While we started this book with Danny Biasone saving basketball, we end it with Norman Borlaug saving a billion lives. These stories are not that different. Both faced vested interests, which were reinforced by popular beliefs that things should be a certain way—that is, until a better idea came along.

From the Pages of Madmen, Intellectuals, and Academic Scribblers (p.174, ch.6)

Because there was a general belief that homeownership was a good thing, politicians found the public with open arms.... Everybody was winning—except Alfred Marshall, whose supply and demand curves were difficult to see through the haze of excitement at the time, and except Friedrich Hayek, whose competition as a discovery procedure was befuddled... In short, once politicians started getting credit for homeownership rates, the housing market was doomed.

From the Pages of Madmen, Intellectuals, and Academic Scribblers (p.166, ch.6)

Everyone responded rationally to the incentives before them. In short, the rules that guided homeownership changed over time, which in turn changed the incentives of these actors. And bad things happened.

From the Pages of Madmen, Intellectuals, and Academic Scribblers (p.153, ch.6)

They understood the economics. The ideas had already won in ... the regulatory agency itself. All that remained to be overcome were some vested interests and a handful of madmen in authority.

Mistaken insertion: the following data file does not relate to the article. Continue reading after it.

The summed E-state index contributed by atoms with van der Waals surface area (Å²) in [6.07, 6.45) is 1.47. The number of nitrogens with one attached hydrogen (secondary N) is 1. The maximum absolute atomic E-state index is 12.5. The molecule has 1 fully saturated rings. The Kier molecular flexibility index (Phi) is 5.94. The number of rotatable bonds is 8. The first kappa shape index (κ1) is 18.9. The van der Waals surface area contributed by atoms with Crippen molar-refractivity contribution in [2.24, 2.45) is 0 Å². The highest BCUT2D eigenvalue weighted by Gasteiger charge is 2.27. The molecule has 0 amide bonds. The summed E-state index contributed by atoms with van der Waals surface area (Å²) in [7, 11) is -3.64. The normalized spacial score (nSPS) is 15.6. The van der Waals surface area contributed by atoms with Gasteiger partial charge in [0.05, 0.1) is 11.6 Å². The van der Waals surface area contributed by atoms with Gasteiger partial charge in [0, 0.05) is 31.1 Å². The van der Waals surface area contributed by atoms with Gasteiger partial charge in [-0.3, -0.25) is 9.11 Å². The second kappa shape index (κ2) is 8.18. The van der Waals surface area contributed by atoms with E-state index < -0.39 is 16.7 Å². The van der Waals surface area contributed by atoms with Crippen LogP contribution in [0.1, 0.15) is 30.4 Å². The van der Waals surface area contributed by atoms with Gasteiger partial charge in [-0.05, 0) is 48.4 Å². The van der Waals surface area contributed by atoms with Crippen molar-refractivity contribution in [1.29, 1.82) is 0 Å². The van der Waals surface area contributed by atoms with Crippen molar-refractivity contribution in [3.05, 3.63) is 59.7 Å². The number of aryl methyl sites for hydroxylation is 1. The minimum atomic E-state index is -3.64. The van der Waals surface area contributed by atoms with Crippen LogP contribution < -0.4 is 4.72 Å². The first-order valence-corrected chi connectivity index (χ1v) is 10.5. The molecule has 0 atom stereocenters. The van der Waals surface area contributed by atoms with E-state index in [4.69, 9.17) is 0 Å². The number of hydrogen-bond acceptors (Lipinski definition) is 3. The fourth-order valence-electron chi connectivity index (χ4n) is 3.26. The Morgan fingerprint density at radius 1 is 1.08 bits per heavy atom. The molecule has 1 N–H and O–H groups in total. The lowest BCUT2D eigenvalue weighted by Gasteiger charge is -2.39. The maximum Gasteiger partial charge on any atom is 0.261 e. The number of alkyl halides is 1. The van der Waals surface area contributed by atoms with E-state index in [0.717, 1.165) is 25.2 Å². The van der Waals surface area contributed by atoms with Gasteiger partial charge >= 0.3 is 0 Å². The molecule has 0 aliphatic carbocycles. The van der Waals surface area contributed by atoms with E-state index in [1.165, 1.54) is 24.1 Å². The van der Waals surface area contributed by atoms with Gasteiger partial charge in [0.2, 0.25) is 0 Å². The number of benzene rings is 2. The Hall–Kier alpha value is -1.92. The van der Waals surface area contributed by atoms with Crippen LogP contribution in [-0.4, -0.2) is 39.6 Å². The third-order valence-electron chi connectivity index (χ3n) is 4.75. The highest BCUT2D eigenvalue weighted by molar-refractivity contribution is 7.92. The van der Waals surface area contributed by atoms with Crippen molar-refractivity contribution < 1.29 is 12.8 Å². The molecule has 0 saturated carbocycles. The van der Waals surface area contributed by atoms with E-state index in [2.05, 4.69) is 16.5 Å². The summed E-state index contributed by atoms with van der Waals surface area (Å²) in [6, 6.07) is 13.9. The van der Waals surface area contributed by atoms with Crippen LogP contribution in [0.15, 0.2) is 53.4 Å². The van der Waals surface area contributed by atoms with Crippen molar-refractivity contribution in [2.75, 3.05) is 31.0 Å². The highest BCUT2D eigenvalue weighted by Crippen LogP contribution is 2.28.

From the Pages of Madmen, Intellectuals, and Academic Scribblers (p.146, ch.6)

If the idea for auctions of spectrum use rights had been part of the public debate since at least 1959, why didn’t the relevant institutions change sooner? What interests stood in the way?

From the Pages of Madmen, Intellectuals, and Academic Scribblers (p.121, ch.5)

When an academic scribbler comes up with a new idea, it has to resonate well with widely shared beliefs, which in turn must overcome the vested interests at the table. Many forces come together to explain political change, even though it may seem like coincidence of time and place.

From the Pages of Madmen, Intellectuals, and Academic Scribblers (p.120, ch.5)

It’s the rules of the political game that deserve our focus, not politicians’ personalities or party affiliations.

From the Pages of Madmen, Intellectuals, and Academic Scribblers (p.119, ch.5)

In short, ideas are a type of higher-order capital in society. Like a society that is poor in capital and therefore produces little consumer value, a society that is poor in ideas and institutions will have bad incentives and therefore few of the desirable outcomes that people want.